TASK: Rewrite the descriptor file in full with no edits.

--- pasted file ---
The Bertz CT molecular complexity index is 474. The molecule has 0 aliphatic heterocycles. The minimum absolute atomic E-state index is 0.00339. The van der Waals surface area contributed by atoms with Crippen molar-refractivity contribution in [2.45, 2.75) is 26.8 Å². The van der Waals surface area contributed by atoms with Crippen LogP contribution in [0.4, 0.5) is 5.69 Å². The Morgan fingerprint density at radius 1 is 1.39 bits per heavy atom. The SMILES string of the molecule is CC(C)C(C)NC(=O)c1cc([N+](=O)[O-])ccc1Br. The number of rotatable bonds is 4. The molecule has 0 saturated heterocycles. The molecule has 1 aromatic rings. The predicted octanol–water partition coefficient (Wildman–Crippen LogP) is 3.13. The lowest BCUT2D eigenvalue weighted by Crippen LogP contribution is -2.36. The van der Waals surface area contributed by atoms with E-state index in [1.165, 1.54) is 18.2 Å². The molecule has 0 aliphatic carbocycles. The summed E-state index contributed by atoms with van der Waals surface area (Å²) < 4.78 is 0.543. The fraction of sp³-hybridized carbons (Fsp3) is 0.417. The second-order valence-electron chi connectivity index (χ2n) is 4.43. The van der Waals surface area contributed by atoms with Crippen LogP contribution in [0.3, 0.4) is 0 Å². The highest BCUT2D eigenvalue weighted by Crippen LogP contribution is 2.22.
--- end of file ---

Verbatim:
The Bertz CT molecular complexity index is 474. The molecule has 0 aliphatic heterocycles. The minimum absolute atomic E-state index is 0.00339. The van der Waals surface area contributed by atoms with Crippen molar-refractivity contribution in [2.45, 2.75) is 26.8 Å². The van der Waals surface area contributed by atoms with Crippen LogP contribution in [0.4, 0.5) is 5.69 Å². The Morgan fingerprint density at radius 1 is 1.39 bits per heavy atom. The SMILES string of the molecule is CC(C)C(C)NC(=O)c1cc([N+](=O)[O-])ccc1Br. The number of rotatable bonds is 4. The molecule has 0 saturated heterocycles. The molecule has 1 aromatic rings. The predicted octanol–water partition coefficient (Wildman–Crippen LogP) is 3.13. The lowest BCUT2D eigenvalue weighted by Crippen LogP contribution is -2.36. The van der Waals surface area contributed by atoms with E-state index in [1.165, 1.54) is 18.2 Å². The molecule has 0 aliphatic carbocycles. The summed E-state index contributed by atoms with van der Waals surface area (Å²) < 4.78 is 0.543. The fraction of sp³-hybridized carbons (Fsp3) is 0.417. The second-order valence-electron chi connectivity index (χ2n) is 4.43. The van der Waals surface area contributed by atoms with Crippen LogP contribution in [0.3, 0.4) is 0 Å². The highest BCUT2D eigenvalue weighted by Crippen LogP contribution is 2.22.